The cytoskeleton is essentially the framework of the cell. It functions to keep the cell intact and defines its shape.
By breaking down the cytoskeleton, APC allows the cell to divide into two new cells. By doing this, it ensures that each new cell will receive one copy of each chromosome, ensuring normal development.
If there was no APC or if it did not function correctly, then there could be an increased risk of developing cancer due to an improper number of chromosomes in each cell.
As mentioned previously, chromatin is formed by DNA wrapped around histone proteins. These proteins can be altered by drugs, changing how easily chromosomes can be separated during anaphase.
Chromosomes cannot be separated until histone proteins are removed. Drugs that alter histones can prevent this process from happening. However, this may have negative side effects on the cell.
Because epigenetic regulators function at a cellular level, it is more difficult to target them with drugs than it is to target genes. This makes it harder to find ways to prevent cancer due to epigenetics than it is to prevent it due to genetics.
Drugs aimed at epigenetic regulators are still in development and continue to be tested for effectiveness and safety.
DNA damage and repair
A final theory on how anaphase is regulated is through DNA damage and repair. As chromosomes are being pulled apart in anaphase, if there were any mutations or damaged parts of the chromosome, it would allow the adjacent chromosomes to attach to each other. This would not be a safe situation, as the other half of the chromosome may be damaged or mutated.
A cell would not want to be in mitosis with a whole chromosome or part of a chromosome missing, so it would pull itself out of mitosis to repair this damage before moving onto the next stage.
This theory combines nicely with the drug hypothesis- by targeting drugs towards repairing any DNA damage that may be present in cells, cells will be more likely to move into anaphase without pulling back.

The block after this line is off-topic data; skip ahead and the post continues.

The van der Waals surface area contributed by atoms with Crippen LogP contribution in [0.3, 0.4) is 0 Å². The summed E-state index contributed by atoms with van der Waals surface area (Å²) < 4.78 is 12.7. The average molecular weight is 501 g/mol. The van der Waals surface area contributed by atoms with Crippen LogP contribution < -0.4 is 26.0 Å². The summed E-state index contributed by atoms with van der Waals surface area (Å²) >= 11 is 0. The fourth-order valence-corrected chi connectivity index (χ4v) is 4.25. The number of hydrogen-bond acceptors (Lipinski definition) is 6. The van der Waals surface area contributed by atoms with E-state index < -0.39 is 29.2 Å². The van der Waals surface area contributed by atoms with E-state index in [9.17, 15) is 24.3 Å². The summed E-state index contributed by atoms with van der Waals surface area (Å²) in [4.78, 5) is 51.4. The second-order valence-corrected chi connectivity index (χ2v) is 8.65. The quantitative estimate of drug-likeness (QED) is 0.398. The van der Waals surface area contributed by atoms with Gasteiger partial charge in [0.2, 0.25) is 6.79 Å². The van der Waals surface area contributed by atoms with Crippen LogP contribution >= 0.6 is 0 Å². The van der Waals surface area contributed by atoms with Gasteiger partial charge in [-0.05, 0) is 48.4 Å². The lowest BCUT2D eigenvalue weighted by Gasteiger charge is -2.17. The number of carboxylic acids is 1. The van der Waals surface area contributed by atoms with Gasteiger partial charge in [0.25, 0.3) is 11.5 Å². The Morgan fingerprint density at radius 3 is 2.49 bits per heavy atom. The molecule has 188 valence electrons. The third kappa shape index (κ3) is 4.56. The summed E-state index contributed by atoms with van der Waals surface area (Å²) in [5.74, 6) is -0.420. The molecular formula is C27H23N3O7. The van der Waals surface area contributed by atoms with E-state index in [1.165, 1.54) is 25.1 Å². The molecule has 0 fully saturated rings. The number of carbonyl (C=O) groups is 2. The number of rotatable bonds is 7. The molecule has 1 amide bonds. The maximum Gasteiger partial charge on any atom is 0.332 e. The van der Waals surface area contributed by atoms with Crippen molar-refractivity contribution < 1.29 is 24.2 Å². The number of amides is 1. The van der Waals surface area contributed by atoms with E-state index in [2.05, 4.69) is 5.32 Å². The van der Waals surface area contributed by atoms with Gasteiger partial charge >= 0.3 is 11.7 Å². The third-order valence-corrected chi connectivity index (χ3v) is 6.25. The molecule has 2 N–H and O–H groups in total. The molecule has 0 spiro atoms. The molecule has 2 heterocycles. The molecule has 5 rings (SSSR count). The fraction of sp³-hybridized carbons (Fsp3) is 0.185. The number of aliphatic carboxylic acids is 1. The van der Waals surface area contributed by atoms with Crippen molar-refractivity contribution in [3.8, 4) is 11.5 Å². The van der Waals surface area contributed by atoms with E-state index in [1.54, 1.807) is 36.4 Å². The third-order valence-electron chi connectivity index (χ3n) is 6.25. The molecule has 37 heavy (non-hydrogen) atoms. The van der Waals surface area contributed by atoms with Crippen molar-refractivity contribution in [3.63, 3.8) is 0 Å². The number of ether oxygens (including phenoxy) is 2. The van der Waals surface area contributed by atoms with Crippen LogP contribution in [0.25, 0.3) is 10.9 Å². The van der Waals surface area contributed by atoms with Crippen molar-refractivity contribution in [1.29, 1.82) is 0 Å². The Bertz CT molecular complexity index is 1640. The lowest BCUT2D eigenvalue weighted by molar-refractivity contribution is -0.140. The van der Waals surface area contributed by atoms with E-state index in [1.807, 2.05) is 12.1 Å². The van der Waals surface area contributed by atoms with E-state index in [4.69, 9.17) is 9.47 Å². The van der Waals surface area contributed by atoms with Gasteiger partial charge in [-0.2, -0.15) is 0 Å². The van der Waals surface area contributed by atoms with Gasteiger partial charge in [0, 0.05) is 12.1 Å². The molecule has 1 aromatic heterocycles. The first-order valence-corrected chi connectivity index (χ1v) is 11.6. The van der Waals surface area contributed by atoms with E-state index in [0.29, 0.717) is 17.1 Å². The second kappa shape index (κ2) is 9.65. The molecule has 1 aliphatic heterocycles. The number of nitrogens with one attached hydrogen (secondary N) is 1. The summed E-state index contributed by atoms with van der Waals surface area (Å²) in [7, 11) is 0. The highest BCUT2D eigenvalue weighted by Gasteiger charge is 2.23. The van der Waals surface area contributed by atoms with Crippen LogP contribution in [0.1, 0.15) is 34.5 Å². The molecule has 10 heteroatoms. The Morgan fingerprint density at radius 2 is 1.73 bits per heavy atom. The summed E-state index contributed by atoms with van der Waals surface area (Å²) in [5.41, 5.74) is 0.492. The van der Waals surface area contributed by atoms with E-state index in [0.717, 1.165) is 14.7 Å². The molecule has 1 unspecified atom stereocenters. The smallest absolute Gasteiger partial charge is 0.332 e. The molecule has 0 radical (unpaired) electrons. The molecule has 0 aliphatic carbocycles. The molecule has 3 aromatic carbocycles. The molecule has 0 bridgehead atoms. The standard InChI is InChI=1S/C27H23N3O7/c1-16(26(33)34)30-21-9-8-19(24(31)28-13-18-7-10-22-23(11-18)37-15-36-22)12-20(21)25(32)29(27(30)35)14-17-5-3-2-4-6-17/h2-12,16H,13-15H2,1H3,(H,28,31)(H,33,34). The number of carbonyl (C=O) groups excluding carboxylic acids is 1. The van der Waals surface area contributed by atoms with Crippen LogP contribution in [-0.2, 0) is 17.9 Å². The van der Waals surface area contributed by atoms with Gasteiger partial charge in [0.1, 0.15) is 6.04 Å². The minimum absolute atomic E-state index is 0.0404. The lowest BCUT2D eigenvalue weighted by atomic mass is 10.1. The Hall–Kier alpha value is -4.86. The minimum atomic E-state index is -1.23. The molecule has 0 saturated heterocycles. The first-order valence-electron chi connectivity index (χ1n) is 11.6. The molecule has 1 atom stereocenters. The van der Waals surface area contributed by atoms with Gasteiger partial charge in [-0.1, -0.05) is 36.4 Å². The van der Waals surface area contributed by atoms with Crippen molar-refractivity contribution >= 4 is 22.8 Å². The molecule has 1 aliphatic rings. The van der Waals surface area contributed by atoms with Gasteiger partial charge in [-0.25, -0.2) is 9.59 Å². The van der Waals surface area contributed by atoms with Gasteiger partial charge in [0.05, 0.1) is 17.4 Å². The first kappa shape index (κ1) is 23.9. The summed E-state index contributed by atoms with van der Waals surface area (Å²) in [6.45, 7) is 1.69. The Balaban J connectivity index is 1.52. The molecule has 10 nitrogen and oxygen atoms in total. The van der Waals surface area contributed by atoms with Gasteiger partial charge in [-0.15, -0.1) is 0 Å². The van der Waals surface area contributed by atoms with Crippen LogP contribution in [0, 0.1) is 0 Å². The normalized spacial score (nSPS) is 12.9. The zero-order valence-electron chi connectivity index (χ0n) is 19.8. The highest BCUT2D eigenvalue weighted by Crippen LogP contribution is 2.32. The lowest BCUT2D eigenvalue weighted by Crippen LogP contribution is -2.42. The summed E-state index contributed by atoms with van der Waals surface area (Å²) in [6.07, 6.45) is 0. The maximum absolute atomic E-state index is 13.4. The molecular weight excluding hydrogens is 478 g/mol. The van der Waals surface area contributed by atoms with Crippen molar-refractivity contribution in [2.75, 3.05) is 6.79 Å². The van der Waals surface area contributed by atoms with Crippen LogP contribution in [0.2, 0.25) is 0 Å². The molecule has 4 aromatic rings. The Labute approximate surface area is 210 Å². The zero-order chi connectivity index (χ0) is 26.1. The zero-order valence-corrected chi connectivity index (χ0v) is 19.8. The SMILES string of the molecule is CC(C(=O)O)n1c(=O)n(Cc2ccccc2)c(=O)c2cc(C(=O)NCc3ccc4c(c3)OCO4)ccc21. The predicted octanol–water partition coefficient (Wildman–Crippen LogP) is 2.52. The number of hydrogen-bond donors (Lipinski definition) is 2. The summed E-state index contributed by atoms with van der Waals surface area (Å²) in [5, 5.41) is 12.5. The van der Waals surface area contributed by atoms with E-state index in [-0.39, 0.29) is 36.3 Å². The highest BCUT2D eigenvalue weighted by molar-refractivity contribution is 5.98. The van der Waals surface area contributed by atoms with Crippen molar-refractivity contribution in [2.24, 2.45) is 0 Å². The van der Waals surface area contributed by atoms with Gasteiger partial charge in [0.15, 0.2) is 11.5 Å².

Cyclin-dependent kinase (CDK)
A possible drug target for preventing anaphase movement of the chromosomes is cyclin-dependent kinase (CDK). CDKs are a family of enzymes that play a critical role in cell division.
During G2 phase, CDKs activate the enzyme called kinase. This kinase activates another protein called Cyclin, which then activates another protein calledcdtoxiurilate-metlhyltransferase (CMCT).
Together, these proteins pull apart the paired chromosomes, moving them to opposite sides of the cell. Once separated, the cell enters Anaphase, where the centromere proteins pulling the chromosome apart are no longer active.
Therefore, without sufficient cyclin or cdtoxiurilate-metlhyltransferase (CMCT) activity, chromosomes cannot be properly separated into daughter cells during Anaphase. This could potentially be dangerous to the cell.
Cell cycle checkpoints
A cell cycle checkpoint is a protein signaling system that cells use to stop the cell division process until the cell has completed several processes.
These checkpoints include G1, S, and G2 phases. The G1 phase occurs when the cell grows and prepares to divide. The S phase occurs when the cell copies its DNA, and the G2 phase occurs when the cell prepares to divide.
Cell cycle checkpoints are activated when errors in any of these stages are detected. For example, if the DNA does not completely replicate, then the checkpoint will activate to prevent any further growth or division until it has been repaired.
Cytotoxic drugs target cancer cells by damaging their DNA. As a result, these drugs can disrupt cell cycle checkpoints by preventing replication of DNA during S phase.